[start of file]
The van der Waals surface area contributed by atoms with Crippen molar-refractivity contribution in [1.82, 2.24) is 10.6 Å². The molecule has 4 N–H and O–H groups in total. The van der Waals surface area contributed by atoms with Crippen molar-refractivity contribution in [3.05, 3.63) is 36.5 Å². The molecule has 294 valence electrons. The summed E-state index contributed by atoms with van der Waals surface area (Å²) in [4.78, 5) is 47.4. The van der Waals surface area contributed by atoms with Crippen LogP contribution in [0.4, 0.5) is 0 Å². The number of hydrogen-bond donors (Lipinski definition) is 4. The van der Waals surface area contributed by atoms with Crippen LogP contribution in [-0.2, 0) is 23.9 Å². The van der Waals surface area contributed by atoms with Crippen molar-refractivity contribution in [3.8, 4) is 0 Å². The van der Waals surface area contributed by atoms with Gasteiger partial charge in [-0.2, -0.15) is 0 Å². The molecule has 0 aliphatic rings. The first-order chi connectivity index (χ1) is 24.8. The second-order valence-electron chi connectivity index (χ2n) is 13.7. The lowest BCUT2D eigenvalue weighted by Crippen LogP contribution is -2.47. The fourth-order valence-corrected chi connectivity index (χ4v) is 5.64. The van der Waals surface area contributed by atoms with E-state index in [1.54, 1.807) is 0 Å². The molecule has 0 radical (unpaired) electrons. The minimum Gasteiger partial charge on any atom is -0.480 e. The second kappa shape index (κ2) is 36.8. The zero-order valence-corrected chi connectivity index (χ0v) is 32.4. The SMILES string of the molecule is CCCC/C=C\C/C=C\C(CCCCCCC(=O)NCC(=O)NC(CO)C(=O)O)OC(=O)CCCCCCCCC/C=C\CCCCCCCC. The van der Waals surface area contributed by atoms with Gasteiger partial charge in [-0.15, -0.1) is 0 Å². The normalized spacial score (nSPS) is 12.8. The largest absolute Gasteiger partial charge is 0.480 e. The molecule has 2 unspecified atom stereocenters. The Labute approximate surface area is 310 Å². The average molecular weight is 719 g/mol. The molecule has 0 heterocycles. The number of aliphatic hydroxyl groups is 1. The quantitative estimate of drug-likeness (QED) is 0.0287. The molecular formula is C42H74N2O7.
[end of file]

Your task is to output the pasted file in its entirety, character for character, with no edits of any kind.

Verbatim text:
The van der Waals surface area contributed by atoms with Crippen molar-refractivity contribution in [1.82, 2.24) is 10.6 Å². The molecule has 4 N–H and O–H groups in total. The van der Waals surface area contributed by atoms with Crippen molar-refractivity contribution in [3.05, 3.63) is 36.5 Å². The molecule has 294 valence electrons. The summed E-state index contributed by atoms with van der Waals surface area (Å²) in [4.78, 5) is 47.4. The van der Waals surface area contributed by atoms with Crippen LogP contribution in [0.4, 0.5) is 0 Å². The number of hydrogen-bond donors (Lipinski definition) is 4. The van der Waals surface area contributed by atoms with Crippen LogP contribution in [-0.2, 0) is 23.9 Å². The van der Waals surface area contributed by atoms with Crippen molar-refractivity contribution in [3.8, 4) is 0 Å². The van der Waals surface area contributed by atoms with Gasteiger partial charge in [-0.2, -0.15) is 0 Å². The molecule has 0 aliphatic rings. The first-order chi connectivity index (χ1) is 24.8. The second-order valence-electron chi connectivity index (χ2n) is 13.7. The lowest BCUT2D eigenvalue weighted by Crippen LogP contribution is -2.47. The fourth-order valence-corrected chi connectivity index (χ4v) is 5.64. The van der Waals surface area contributed by atoms with E-state index in [1.54, 1.807) is 0 Å². The molecule has 0 radical (unpaired) electrons. The minimum Gasteiger partial charge on any atom is -0.480 e. The second kappa shape index (κ2) is 36.8. The zero-order valence-corrected chi connectivity index (χ0v) is 32.4. The SMILES string of the molecule is CCCC/C=C\C/C=C\C(CCCCCCC(=O)NCC(=O)NC(CO)C(=O)O)OC(=O)CCCCCCCCC/C=C\CCCCCCCC. The van der Waals surface area contributed by atoms with Gasteiger partial charge in [-0.15, -0.1) is 0 Å². The normalized spacial score (nSPS) is 12.8. The largest absolute Gasteiger partial charge is 0.480 e. The molecule has 2 unspecified atom stereocenters. The Labute approximate surface area is 310 Å². The average molecular weight is 719 g/mol. The molecule has 0 heterocycles. The number of aliphatic hydroxyl groups is 1. The quantitative estimate of drug-likeness (QED) is 0.0287. The molecular formula is C42H74N2O7.